The second of two “how-to” articles on turning your BMW 2002 into a BMW 2602 by Pete McHenry from the November 1987 BMWCCA Roundel.
2002 SIX Cylinder Engine Conversion
“It began with a casual conversation, it was a blast to do, and the result is sensational.”
We will resume our installation of a BMW small six in a 2002 with the engine-transmission assembly lowered into the chassis. The cylinder head can be temporarily installed with two or three bolts to help with measuring.
The exact location of the engine in the chassis is critical because of some very tight clearances at several places.
Stock 2002 rubber mounts are used on both sides. Use a Bavaria rubber mount under the transmission. It’s stiffer than the 2002 unit.
When everything is right the cylinder head cover will miss the fire wall by l/4 inch, the flywheel stone guard will miss the steering track rod by 3/16 inch, and the eight inch diameter front pulley-damper will clear the front sway-bar by 3/8 inch to 1/2 inch with the car’s weight on the wheels.
However, if you jack up the front of the car, which allows the suspension to hang free, the sway bar hits the front pulley-damper.
The eight inch diameter damper is used on 320-6 and 325-528 eta engines. The 323 and 325i have nine inch diameter dampers.
In this case we had our 22 mm. front sway bar reworked at a truck spring shop. They put it in a large press and bent a “U” shaped depression in the bar just under the damper- pulley. The offset is 5/8 inch which gives 1/8 inch clearance in the worst situation.
If you have a nine inch damper you may have to make a special sway bar that passes between the pulley and the oil pan, or rework the mounts for the sway bar to drop it further. Some engines have a long front pulley bolt. The extra material should be trimmed off the hex end.
With all this completed and bolted down, you can take your drive shaft to a drive line shop for cutting and balancing. When you reinstall the drive shaft, make sure the shaft operates with no deflection at the center “U” joint or you will have vibration problems. Shim the transmission mounts or center bearing to get it straight.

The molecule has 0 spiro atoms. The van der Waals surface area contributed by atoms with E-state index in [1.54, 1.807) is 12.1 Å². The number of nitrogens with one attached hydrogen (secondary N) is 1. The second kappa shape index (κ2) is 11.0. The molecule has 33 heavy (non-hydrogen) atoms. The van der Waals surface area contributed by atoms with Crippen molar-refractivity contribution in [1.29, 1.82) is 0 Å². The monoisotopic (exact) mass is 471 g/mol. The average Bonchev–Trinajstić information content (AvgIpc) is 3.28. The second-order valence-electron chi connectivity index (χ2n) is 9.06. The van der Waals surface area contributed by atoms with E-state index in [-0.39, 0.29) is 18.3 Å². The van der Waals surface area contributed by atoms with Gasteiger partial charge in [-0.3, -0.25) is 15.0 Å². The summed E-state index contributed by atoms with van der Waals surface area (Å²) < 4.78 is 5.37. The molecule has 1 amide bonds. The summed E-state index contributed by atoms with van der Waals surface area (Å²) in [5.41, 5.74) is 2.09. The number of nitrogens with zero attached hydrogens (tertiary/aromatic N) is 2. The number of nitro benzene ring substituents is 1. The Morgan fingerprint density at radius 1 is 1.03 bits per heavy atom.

Cooling is taken care of with an ’85 323i radiator. Two round rubber pegs pilot into sockets in the bottom tank, and two strap brackets with rubber under them tie down the top tank. The pegs are made from old Chrysler rear-end snubbers. The rubber snubber has a 5/16 inch threaded stud bonded to it. Drill and tap the front cross member at the appropriate locations; and thread in the snubbers.
Hoses are all European 323 up front. We made up special hoses and lines for the heater. The 323 surge tank bolts to the right fender apron with simple brackets.
An electric fan is in front of the radiator, and is controlled by a temperature switch and relay. A special water pump is used that is only 3 13/16 inch deep including the pulley and fasteners. This reduces the length of the engine almost an inch, and allows everything to fit in a 2002 with no cutting.
By this time you have permanently installed the head and cam drive. The front belt guard must also be European 323 to allow the in close water pump hose to clear the radiator.
Electrical is easy; all the wires that routed across the upper firewall are now on the left fender apron. Relocate your coil to the area where your battery used to be. It is in the trunk, isn’t it?